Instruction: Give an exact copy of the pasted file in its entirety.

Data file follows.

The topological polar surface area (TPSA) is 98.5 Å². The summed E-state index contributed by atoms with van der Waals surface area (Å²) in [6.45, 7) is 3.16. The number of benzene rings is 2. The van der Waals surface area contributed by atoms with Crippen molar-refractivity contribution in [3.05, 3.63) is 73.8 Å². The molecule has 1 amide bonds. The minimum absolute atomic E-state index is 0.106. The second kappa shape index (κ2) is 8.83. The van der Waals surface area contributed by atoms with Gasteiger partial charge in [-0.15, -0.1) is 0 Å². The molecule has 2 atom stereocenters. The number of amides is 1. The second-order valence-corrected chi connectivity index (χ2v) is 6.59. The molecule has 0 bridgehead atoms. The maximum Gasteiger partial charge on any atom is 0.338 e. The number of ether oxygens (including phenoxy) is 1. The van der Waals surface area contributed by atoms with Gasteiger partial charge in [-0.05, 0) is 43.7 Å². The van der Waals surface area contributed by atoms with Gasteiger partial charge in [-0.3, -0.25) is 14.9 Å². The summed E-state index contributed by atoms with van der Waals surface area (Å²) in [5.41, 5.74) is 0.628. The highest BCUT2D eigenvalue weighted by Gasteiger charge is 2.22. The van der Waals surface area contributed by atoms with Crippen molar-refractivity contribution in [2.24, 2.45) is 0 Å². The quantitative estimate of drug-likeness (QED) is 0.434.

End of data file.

The topological polar surface area (TPSA) is 98.5 Å². The summed E-state index contributed by atoms with van der Waals surface area (Å²) in [6.45, 7) is 3.16. The number of benzene rings is 2. The van der Waals surface area contributed by atoms with Crippen molar-refractivity contribution in [3.05, 3.63) is 73.8 Å². The molecule has 1 amide bonds. The minimum absolute atomic E-state index is 0.106. The second kappa shape index (κ2) is 8.83. The van der Waals surface area contributed by atoms with Gasteiger partial charge in [-0.15, -0.1) is 0 Å². The molecule has 2 atom stereocenters. The number of amides is 1. The second-order valence-corrected chi connectivity index (χ2v) is 6.59. The molecule has 0 bridgehead atoms. The maximum Gasteiger partial charge on any atom is 0.338 e. The number of ether oxygens (including phenoxy) is 1. The van der Waals surface area contributed by atoms with Gasteiger partial charge in [-0.05, 0) is 43.7 Å². The van der Waals surface area contributed by atoms with Gasteiger partial charge in [-0.3, -0.25) is 14.9 Å². The summed E-state index contributed by atoms with van der Waals surface area (Å²) in [5.41, 5.74) is 0.628. The highest BCUT2D eigenvalue weighted by Gasteiger charge is 2.22. The van der Waals surface area contributed by atoms with Crippen molar-refractivity contribution in [2.24, 2.45) is 0 Å². The quantitative estimate of drug-likeness (QED) is 0.434.